6. Gone Girl by Gillian Flynn
A well-composed psychological thriller with a high vengeance factor. Writers Nick and Amy are the perfect couple. Or are? One day Amy left. The reader follows Nick and Amy’s perspectives, the latter through her diary entries. Flynn’s success in getting under the skin of two such different characters, in a marriage that is far from happy, is impressive. But can the storytellers be trusted?
7. Frans G Bengtsson’s Long Boats
The fantastic story of the Viking Orm Tostesson was published 80 years ago, but it is just as readable today. In the world of Orm, turning the other cheek is not an alternative to revenge. There, the one with the sharpest sword wins. During a party at the court of King Harald Blåtand, the Vikings Dyre and Toke argue at the table. But starting a duel in front of the king is not a good idea. “Should you and I go out to urinate?” Dyre asks. “I’d love to,” Toke responds. They bring their swords. After 10 minutes, Toke returns, covered in blood. When asked where Dyre is, he replies, “It took him a while, but now he’s finished urinating.” I have read The Long Ships 10 times. At least.
8. The Bible
This book is a bit heavy for my taste, but in some parts it is worth reading. In it, we learn that the right to take revenge belongs only to God. In Deuteronomy, God Himself speaks, and not he represses: “When I sharpen my flashing sword and my hand takes it in judgment, I will take revenge on my adversaries and pay those who hate me. I will make my arrows drunk with blood, while my sword devours flesh: the blood of the dead and captives, the heads of enemy leaders. A personal reflection: I think God takes it a little too far. After all, it was he who started the circus with the forbidden fruit in the Garden of Eden. A little humility wouldn’t have hurt.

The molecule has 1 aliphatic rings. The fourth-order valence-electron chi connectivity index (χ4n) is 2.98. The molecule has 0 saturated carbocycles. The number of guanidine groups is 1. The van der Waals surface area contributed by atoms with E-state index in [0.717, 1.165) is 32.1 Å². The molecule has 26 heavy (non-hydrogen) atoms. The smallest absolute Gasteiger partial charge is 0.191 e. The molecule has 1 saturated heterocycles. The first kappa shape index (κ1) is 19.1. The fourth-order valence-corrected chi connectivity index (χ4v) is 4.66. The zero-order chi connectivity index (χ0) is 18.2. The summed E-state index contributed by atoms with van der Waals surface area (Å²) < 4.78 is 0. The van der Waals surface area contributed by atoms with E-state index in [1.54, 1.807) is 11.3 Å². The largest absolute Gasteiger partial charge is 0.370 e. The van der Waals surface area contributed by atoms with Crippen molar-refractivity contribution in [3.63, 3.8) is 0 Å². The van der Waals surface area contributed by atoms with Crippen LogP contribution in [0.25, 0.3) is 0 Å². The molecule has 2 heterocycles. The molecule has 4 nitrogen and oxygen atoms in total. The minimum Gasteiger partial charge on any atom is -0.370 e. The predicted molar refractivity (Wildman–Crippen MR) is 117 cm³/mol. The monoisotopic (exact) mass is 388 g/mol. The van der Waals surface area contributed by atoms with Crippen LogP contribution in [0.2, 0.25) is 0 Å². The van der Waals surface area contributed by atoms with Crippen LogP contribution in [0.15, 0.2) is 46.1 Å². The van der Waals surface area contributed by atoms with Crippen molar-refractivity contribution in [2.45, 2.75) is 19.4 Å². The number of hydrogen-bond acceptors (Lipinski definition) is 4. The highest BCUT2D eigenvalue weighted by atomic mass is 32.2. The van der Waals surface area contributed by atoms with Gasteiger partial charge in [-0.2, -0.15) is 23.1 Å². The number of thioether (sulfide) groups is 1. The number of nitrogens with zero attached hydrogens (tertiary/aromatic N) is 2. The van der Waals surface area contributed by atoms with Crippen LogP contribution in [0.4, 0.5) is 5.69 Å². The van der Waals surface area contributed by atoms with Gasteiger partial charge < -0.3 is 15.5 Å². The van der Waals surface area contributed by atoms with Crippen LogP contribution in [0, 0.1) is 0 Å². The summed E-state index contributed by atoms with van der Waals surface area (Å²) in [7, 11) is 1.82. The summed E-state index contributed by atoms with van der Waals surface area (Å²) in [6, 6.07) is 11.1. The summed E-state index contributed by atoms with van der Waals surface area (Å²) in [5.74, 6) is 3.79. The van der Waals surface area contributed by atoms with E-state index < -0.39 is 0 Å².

9. The Millennium series by Stieg Larsson
Introverted computer whiz Lisbeth Salander is mistreated by the authorities and the men in power in dystopian Sweden. But she defends herself without forgiveness. When I travel the world with my books, the international press makes constant connections between Larsson’s Sweden and mine. Everyone seems in awe of how two Swedish writers can achieve such diametrically different tones in their storytelling and yet achieve great international success. Or as one French journalist put it: “You don’t seem sad at all. Are you sure you are Swedish?
10. Crime and Punishment by Fyodor Dostoevsky
The protagonist Raskolnikov is reasoning with himself. If you kill the terrible moneylender who haunts so many, you would be doing the world a favor, on behalf of humanity. At the same time, Raskolnikov himself is one of the people in debt whose finances suddenly improve. with the disappearance of the lender. In an internal dialogue, one is torn between the conviction that he has He acted righteously, and the alternative theory that he is, in fact, pretty lousy. In short, Raskolnikov takes revenge on Raskolnikov. A masterful literary work!
George is Digismak’s reported cum editor with 13 years of experience in Journalism